One highlight for me was Phil Campbell’s beautiful Welsh dragon guitar, one of four or five he played during the set. Hailing from Pontypridd, South Wales, Campbell’s Welsh flag guitar brought a smile to my face; I’m certain Phil and I were the only Welshmen present at the festival. Unfortunately at about the same time I was thinking of home and enjoying the music, nearby a group of idiot hooligans ruined the mood. Four idiots each holding up a corner of a giant black flag were trying to push and shove their way through the crowd towards the stage. A common occurrence at a rock concert, sure, but one in particular had such rage and pure hatred in his eyes it was scary. I made eye contact more than once as he pushed by a few meters away from me. I thought to myself that a few hard core football hooligans must also be present at the festival looking for trouble. I hope that man found more than he bargained for.

After a thirty minute break the band I’d been waiting for arrived on stage; Judas Priest. Rob Halford, now 63 years old, is the Metal God. His insanely high screams on such songs as “Painkiller”, “Victim of Changes” and “Dream Deceiver” are legendary. As well as his incredibly high pitched vocals his on stage presence and outfits challenge David Bowie or Elton John for glamour and individuality. The Priest did not disappoint.

Opening with “Dragonaut” from their seventeenth 2014 album “Redeemer of Souls”, Rob Halford, pretending to be frail by hobbling on stage with a walking stick, and company drove the crowd into a frenzy as a full moon could be seen in the early evening sky.

Hit after hit followed such as “Devil’s Child”, “Victim of Changes” and “Turbo Lover”. Between almost every song Halford walked off stage to re-appear in a slightly different flamboyant outfit. Midway through the set he even rode onto the stage on the back of a Harley Davidson cruiser clad from head to foot in leather. The band’s chemistry was clear to see as Halford ran across the stage to play air guitar beside Glenn Tipton and occasionally got intimate with newcomer Richie Faulkner’s guitar as he was playing.



Halford’s vocals remain impressive as he managed to hit those extremely high notes and scream like a banshee despite having to drop to his knees on stage once or twice and almost ended up on all fours at the end of the final song, “Living after Midnight”. The band gave their all and the crowd was clearly in metal heaven.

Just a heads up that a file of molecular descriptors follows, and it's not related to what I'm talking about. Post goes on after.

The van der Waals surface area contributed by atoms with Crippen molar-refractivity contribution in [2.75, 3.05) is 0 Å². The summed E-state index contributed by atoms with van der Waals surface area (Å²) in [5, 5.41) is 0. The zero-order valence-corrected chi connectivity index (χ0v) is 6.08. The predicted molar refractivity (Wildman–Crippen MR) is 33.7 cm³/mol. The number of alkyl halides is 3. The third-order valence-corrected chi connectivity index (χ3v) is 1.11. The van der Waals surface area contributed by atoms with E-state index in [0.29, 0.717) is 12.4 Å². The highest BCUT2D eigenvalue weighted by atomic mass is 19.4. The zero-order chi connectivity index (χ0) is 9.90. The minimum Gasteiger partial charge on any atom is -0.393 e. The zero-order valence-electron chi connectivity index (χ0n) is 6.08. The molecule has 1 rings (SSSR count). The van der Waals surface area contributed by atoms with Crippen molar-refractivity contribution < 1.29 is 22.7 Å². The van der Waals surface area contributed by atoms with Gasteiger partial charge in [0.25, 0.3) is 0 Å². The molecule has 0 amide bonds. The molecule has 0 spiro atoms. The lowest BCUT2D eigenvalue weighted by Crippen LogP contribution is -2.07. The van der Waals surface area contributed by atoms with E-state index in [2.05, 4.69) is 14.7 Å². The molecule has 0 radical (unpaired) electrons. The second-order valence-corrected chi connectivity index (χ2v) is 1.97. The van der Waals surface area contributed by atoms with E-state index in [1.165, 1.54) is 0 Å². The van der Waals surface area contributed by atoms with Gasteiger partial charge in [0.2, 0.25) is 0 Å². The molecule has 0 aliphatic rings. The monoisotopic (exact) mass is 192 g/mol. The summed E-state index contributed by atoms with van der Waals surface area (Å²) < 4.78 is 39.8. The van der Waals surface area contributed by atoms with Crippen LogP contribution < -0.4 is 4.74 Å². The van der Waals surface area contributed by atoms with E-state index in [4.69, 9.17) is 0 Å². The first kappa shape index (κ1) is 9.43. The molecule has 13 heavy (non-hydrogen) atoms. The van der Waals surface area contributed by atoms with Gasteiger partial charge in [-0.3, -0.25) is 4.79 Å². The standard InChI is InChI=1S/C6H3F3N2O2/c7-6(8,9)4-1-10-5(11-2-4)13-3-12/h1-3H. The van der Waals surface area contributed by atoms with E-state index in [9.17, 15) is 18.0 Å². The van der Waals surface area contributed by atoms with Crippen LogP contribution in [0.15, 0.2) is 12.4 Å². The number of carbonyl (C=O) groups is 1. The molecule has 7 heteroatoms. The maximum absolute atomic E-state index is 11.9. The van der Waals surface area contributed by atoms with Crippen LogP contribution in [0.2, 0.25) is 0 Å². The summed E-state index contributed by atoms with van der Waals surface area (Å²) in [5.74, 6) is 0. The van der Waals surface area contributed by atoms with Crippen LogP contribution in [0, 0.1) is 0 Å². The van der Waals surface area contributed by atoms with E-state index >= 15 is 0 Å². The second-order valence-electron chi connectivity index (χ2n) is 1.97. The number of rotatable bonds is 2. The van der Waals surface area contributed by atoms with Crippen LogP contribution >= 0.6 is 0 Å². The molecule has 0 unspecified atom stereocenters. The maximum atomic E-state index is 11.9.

As the cold set in around us and the wind began to bite, Ozzy arrived on stage to warm up the crowd with “Bark at the Moon” and “Mr. Crowley”. Throwing in several Black Sabbath numbers such as “Fairies Wear Boots” and “War Pigs”, Ozzy was entertaining yet lacked the stage presence and charisma Halford had provided. Upon hearing that he wouldn’t be playing my favourite two songs, “Hellraiser” and “No More Tears”, my friends and I decided to leave early, hungry and a little exhausted, to avoid the horde that would be fighting over the buses back to the city once the show was over.

Despite missing out on “Iron Man” and “Paranoid” I was happy to have avoided the rush at the bus terminal and managed to find an open Chinese restaurant to satisfy my hunger and reflect on the awesomeness of the day. Although I’m not a major Ozzy fan, it was still great to have finally seen him perform. The highlight of his set, for me, was when a fan managed to break through security and jump onto the stage to stand next to Ozzy before being dragged away. Ozzy responded with alarm and grabbed a hose to spray foam all over the line of security officials who had failed to protect him. The hose was apparently supposed to be used during his finale as he closed the show with “Paranoid”.

Are you ever too old to rock? Should bands like Judas Priest, Motorhead and Ozzy move over and give newer bands the limelight? Simply put, no. Heavy Metal will live forever and everyone should take the opportunity to enjoy these bands and others like them while they still tour and provide thrilling shows for their fans.